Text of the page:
The next Campbell's Soup billboard you see might just be a masterpiece.
In fact, it could be Andy Warhol's iconic "Campbell's Soup Can" from 1964. Reproductions of that particular work, along with 57 others, will be popping up throughout the month of August on some 50,000 static and digital billboards, outdoor kiosks, transit signs and public displays in 170 American cities and towns in all 50 states—part of a project called Art Everywhere U.S.
Inspired by a similar program last year in the U.K., the U.S. version is sponsored by the Outdoor Advertising Association of America in conjunction with the Art Institute of Chicago, the Dallas Museum of Art, the Los Angeles County Museum of Art, the National Gallery in Washington, D.C., and the Whitney Museum in New York. Those institutions hope to attract visitors, while the OAAA is showcasing the latest technology. (You can scan the artwork via smartphone to learn about the images, their creators and the museums.)
Art Everywhere U.S. hasn't assessed the value of the donated ad space, but the signage used for the British effort last summer—which ran for two weeks and had fewer than half as many installations—was worth almost $5 million.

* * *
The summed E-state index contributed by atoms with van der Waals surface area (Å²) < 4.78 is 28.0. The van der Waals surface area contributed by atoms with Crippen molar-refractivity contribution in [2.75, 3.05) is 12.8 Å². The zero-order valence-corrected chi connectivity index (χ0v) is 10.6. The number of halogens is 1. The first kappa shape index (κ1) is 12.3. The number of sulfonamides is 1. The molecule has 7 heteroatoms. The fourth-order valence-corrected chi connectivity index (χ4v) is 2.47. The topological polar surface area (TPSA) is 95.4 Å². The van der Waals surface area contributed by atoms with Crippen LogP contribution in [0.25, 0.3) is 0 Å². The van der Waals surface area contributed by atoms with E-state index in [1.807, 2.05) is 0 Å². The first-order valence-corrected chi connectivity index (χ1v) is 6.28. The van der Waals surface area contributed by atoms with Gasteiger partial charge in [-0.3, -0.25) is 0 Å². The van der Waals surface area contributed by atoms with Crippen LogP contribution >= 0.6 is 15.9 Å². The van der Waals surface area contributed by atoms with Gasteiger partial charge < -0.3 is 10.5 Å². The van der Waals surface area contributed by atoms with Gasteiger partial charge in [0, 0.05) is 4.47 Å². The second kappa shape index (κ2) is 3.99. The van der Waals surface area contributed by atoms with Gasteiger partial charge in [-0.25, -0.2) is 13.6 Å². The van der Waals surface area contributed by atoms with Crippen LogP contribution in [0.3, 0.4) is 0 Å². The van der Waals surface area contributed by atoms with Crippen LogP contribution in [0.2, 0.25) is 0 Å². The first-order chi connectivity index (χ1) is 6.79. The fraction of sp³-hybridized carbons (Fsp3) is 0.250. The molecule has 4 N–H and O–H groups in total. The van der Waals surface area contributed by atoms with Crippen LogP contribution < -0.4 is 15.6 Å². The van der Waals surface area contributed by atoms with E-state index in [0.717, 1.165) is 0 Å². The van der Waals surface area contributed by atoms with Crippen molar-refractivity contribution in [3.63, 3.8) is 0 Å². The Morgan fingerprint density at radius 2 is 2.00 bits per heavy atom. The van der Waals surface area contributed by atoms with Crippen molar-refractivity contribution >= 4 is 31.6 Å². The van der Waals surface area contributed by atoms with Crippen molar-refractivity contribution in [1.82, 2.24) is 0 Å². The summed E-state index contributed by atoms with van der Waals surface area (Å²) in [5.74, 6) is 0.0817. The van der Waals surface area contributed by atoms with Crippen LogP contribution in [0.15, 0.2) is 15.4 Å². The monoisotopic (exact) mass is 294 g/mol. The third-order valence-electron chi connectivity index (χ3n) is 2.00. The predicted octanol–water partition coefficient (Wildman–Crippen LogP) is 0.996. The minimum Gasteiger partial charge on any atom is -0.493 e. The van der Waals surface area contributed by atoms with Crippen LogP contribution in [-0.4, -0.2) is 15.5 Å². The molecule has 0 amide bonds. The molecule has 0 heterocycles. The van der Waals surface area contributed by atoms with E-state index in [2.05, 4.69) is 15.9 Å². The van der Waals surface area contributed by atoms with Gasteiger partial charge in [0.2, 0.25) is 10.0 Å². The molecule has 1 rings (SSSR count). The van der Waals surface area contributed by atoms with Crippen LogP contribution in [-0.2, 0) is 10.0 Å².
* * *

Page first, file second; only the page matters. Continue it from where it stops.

Check out a map of the locations here.
The U.S. effort launches today in Times Square and will showcase 50 works selected by the public and eight chosen by the museums. Folks were asked to pick their favorites from among 100 possibilities; 170,000 votes were cast, and Edward Hopper's "Nighthawks"—the oft-parodied, quintessentially American "lonely diner" scene from 1942—topped the poll.
The selections span 230 years of U.S. history, from 1778 to 2008, and it's amazing how evocatively these works, viewed as a progression, capture the increasing complexity and ambiguity of the American experience. Gilbert Stuart's portrait of George Washington shows our first president, who sat for the artist in 1793, in a suitably stately and assured pose. By the time we reach Grant Wood's Iowa farm couple in "American Gothic" (1930), we see a society clinging to traditions but bedeviled by change (ouch, that pitchfork!). Later works informed by mass media, like Roy Lichtenstein's Disney-fied "Look Mickey" (1961) and the aforementioned Warhol, show artists forging new forms amid sensory overload, striving to simplify and make sense of a world spinning out of control.
In the context of Art Everywhere, "Campbell's Soup Can" really resonates. This hyper-realistic interpretation of a product that appeared in countless ads will now replace the advertising it skewered, bringing Warhol's trenchant comment on our commoditized existence full circle.
It seems fitting that in our fickle, media-centric society, Warhol's 15 minutes of fame keep running into overtime.